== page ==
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iAmCool

  • 2 years ago

Jose is paying for an 11$meal using bills in his wallet. He has four 1$ bills, two 5$ bills, and two 10 $bills. If he selects two bills at random, one at a time from his wallet, what is the probability that he will choose a 10$ bill and a 1$ bill to pay for the meal? Show your work.

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  1. iAmCool
    • 2 years ago
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    @tcarroll010 Please help:)

  2. graydarl
    • 2 years ago
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    The probability is equal to \[=\frac{ 4 }{ 8 }\frac{ 2 }{ 7 }=\frac{ 1 }{ 7 }=0.142857\]

  3. graydarl
    • 2 years ago
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    14.28%

  4. iAmCool
    • 2 years ago
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    o: Thanks.. :)

  5. iAmCool
    • 2 years ago
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    I'm ready for the answer.. because the answer it wrong.

  6. iAmCool
    • 2 years ago
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    is*

  7. graydarl
    • 2 years ago
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    7 is because after u take out the first bill out of the total of 8 it leaves in the wallet only 7 bills. 4 is the number of $1bills and 2 the number of $10 bills

  8. graydarl
    • 2 years ago
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    Experiment 1: A card is chosen at random from a standard deck of 52 playing cards. Without replacing it, a second card is chosen. What is the probability that the first card chosen is a queen and the second card chosen is a jack? Analysis: The probability that the first card is a queen is 4 out of 52. However, if the first card is not replaced, then the second card is chosen from only 51 cards. Accordingly, the probability that the second card is a jack given that the first card is a queen is 4 out of 51. Conclusion: The outcome of choosing the first card has affected the outcome of choosing the second card, making these events dependent. Definition: Two events are dependent if the outcome or occurrence of the first affects the outcome or occurrence of the second so that the probability is changed. Now that we have accounted for the fact that there is no replacement, we can find the probability of the dependent events in Experiment 1 by multiplying the probabilities of each event. Experiment 1: A card is chosen at random from a standard deck of 52 playing cards. Without replacing it, a second card is chosen. What is the probability that the first card chosen is a queen and the second card chosen is a jack? Probabilities: P(queen on first pick) = 4 52 P(jack on 2nd pick given queen on 1st pick) = 4 51 P(queen and jack) = 4 · 4 = 16 = 4 52 51 2652 663

  9. tcarroll010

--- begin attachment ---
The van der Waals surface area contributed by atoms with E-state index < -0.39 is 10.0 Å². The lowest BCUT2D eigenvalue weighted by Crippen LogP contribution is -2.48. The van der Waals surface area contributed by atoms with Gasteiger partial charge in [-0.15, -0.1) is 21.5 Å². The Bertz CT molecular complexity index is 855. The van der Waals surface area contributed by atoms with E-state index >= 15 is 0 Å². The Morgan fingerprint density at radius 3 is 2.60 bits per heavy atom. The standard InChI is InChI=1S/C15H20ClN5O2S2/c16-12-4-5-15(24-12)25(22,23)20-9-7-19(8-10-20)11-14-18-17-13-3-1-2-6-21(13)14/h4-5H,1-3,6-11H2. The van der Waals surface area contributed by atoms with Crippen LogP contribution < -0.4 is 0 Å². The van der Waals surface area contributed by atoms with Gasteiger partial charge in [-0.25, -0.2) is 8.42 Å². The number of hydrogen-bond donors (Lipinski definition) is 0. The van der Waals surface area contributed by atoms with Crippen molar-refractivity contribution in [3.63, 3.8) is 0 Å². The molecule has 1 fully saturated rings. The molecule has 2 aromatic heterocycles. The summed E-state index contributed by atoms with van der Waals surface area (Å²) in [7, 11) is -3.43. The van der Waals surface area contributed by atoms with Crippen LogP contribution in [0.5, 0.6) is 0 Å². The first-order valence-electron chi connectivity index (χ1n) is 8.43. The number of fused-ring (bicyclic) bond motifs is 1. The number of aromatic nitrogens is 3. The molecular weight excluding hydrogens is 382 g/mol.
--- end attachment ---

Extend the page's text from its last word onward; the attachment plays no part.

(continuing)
• 2 years ago
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    It's (4/8)(2/7)(2) because you could pick the bills in either of 2 orders, so it's 2/7, not 1/7

  10. graydarl
    • 2 years ago
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    http://www.mathgoodies.com/lessons/vol6/dependent_events.html

  11. iAmCool
    • 2 years ago
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    ...I'm going with tcarrol010

  12. graydarl
    • 2 years ago
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    i am sorry for the mistake

  13. iAmCool
    • 2 years ago
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    It's okay:) Everyone makes mistakes. c:

  14. tcarroll010
    • 2 years ago
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    np. we all learn

  15. tcarroll010
    • 2 years ago
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    Here: in a little more detail: upcoming

  16. tcarroll010
    • 2 years ago
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    (4/8)(2/7) + (2/8)(4/7) = 2/7

  17. iAmCool
    • 2 years ago
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    After you help me with this problem.. I need help with another one.. if you don't mind.

  18. tcarroll010
    • 2 years ago
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    Have to go make pumpkin pie for tomorrow.

  19. iAmCool
    • 2 years ago
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    Oh..okay. Thanks for your help though:)

  20. tcarroll010
    • 2 years ago
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    ok

  21. graydarl
    • 2 years ago
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    i gave u a medal cause iamcool gave his mine and i didn t provide the correct answer :D

  22. iAmCool
    • 2 years ago
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    Your so nice.. lol ^

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